This is a continuation of the XAML App Review. The articles in this series are collected together here: Jeremy Bytes - Downloads.
Last time, we took a look at the overall operation and look and feel of the application UI. This time, we'll look at the form manager -- how the different forms/pages are swapped in and out of the client area. As a reminder, you can download the code or run the application here: Jeremy Bytes - Downloads.
There are a couple of features in WinForms that don't exist in the Silverlight world. In the WinForms world, a form has a "Closing" event. You can handle this event and issue a "Cancel" that will keep the form from closing. If the user has unsaved data on the form, this gives you a chance to ask if the user wants to save or cancel changes before exiting.
The Silverlight world does not have a "Closing" event. One reason is that in Silverlight we are primarily working with UserControls as opposed to forms. For all intents and purposes, these can behave exactly as if they are forms, but there are a few differences. One of these differences is the events that are available.
In the production application, each screen has an explicit save function (meaning data is not auto-saved). In order to make sure that the user had a chance to save before leaving a screen, I created an interface (ICloseQueryable) that is implemented on each screen where data can be modified. Here's the interface (from the ICloseQueryable.cs file in the Common folder):
Here is a page that implements the interface ("Page 1"):
And the implementation (note: comments have been removed here for brevity):
Since this screen does not have an actual data object, the CanClose method is simply checking to see if the text in the text box has been changed from the default value. If it has been changed, then the user is given a confirmation message box. If the method returns "true", then the page is closed; otherwise, it stays open (we'll see this in just a bit).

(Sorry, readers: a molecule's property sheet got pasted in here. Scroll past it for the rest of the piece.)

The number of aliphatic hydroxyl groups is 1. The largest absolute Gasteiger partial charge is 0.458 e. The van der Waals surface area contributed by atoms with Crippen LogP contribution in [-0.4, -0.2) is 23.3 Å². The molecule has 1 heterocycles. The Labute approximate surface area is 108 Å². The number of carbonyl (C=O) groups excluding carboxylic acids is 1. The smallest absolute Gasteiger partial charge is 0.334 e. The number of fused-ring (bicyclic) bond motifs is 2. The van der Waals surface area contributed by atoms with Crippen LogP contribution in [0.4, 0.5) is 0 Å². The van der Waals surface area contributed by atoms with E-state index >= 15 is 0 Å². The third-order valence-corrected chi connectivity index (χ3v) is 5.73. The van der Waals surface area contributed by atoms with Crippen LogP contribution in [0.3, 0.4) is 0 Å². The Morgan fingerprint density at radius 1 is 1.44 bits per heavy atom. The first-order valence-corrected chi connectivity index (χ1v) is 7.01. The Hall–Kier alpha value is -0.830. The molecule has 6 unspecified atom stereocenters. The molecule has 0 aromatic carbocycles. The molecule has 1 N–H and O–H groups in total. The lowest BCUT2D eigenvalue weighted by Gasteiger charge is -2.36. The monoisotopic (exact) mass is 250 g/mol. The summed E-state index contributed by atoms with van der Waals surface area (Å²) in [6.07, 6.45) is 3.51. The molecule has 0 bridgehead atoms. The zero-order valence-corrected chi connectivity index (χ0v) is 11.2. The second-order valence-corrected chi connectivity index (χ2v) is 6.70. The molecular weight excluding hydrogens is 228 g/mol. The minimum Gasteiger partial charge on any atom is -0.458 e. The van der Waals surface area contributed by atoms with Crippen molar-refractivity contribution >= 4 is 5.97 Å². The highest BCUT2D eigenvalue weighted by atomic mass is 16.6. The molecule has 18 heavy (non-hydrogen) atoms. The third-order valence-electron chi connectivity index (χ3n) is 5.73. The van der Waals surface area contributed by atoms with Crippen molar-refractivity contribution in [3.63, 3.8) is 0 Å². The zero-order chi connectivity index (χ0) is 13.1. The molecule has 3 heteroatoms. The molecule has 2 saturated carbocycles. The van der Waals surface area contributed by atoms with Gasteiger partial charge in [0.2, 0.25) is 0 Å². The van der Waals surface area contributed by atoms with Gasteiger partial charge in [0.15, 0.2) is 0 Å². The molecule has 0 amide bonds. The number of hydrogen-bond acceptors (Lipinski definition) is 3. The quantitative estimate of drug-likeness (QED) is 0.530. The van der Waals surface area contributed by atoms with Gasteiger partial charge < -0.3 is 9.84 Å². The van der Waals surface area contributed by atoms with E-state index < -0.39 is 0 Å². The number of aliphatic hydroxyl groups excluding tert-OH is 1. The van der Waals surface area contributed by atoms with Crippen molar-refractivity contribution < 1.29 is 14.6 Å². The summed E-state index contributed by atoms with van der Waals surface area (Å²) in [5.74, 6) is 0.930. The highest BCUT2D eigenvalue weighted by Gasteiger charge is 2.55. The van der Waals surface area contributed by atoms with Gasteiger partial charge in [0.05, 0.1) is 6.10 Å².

In the real world, the CanClose method would check something from the business layer (such as a dirty flag) to see if there are unsaved changes.
The simple interface can be implemented in every form that needs to check for unsaved data before closing. Also, even though this wasn't the original intent, this could be used like a "Closing" event where we can do clean-up or finalization on the screen.
There is no guarantee that the CanClose method will be called. This particular application has a design that ensures that this method gets called before a new screen is opened. Also, as we'll see when we look at the form manager, the CanClose method does not get called when the application itself is shut down. But this is also a problem with Silverlight in general because it runs in a browser, and there isn't a built-in mechanism to stop a user from closing the window.
This functionality may be better implemented as an event in a base form (UserControl) that all of the other forms descend from. With an event, we would have better control over when it gets fired and ensuring that it gets fired. I made a personal decision with this one. I have been burned by UI frameworks that force the use of a base form in order for the application to work properly. My native reaction is to take the simpler approach first and move toward the more complex one if necessary. For this particular application, the interface solution is adequate. For a more complex application, I would probably consider using a base form and events.
Another thing to consider: if we instead implemented an auto-save function for the data, then there is no need for the CanClose method or the interface. Whether we implement auto-save is very dependent on the requirements of the application.